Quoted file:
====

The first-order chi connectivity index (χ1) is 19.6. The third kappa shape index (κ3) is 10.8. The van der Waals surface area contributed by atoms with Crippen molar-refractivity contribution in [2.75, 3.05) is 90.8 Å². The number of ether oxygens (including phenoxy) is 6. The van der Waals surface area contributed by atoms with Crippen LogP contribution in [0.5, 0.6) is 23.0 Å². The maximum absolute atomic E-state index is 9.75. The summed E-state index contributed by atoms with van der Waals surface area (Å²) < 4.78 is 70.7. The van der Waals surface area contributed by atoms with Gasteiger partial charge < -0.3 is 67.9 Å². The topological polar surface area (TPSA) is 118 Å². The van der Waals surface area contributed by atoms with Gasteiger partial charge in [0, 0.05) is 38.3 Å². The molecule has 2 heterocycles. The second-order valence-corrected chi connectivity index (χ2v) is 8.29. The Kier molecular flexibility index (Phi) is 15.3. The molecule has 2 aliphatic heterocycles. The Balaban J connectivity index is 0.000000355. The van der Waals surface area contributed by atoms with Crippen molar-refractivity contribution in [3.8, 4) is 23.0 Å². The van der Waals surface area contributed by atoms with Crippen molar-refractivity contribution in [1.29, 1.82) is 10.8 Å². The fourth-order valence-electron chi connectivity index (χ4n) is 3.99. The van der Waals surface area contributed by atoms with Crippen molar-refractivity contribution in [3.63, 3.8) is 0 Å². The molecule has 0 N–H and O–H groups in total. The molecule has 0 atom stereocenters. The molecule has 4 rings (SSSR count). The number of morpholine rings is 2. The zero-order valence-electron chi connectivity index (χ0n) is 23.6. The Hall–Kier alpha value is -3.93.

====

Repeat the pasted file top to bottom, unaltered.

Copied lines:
The first-order chi connectivity index (χ1) is 19.6. The third kappa shape index (κ3) is 10.8. The van der Waals surface area contributed by atoms with Crippen molar-refractivity contribution in [2.75, 3.05) is 90.8 Å². The number of ether oxygens (including phenoxy) is 6. The van der Waals surface area contributed by atoms with Crippen LogP contribution in [0.5, 0.6) is 23.0 Å². The maximum absolute atomic E-state index is 9.75. The summed E-state index contributed by atoms with van der Waals surface area (Å²) < 4.78 is 70.7. The van der Waals surface area contributed by atoms with Gasteiger partial charge < -0.3 is 67.9 Å². The topological polar surface area (TPSA) is 118 Å². The van der Waals surface area contributed by atoms with Gasteiger partial charge in [0, 0.05) is 38.3 Å². The molecule has 2 heterocycles. The second-order valence-corrected chi connectivity index (χ2v) is 8.29. The Kier molecular flexibility index (Phi) is 15.3. The molecule has 2 aliphatic heterocycles. The Balaban J connectivity index is 0.000000355. The van der Waals surface area contributed by atoms with Crippen molar-refractivity contribution in [3.8, 4) is 23.0 Å². The van der Waals surface area contributed by atoms with Crippen molar-refractivity contribution in [1.29, 1.82) is 10.8 Å². The fourth-order valence-electron chi connectivity index (χ4n) is 3.99. The van der Waals surface area contributed by atoms with Crippen molar-refractivity contribution in [3.63, 3.8) is 0 Å². The molecule has 0 N–H and O–H groups in total. The molecule has 0 atom stereocenters. The molecule has 4 rings (SSSR count). The number of morpholine rings is 2. The zero-order valence-electron chi connectivity index (χ0n) is 23.6. The Hall–Kier alpha value is -3.93.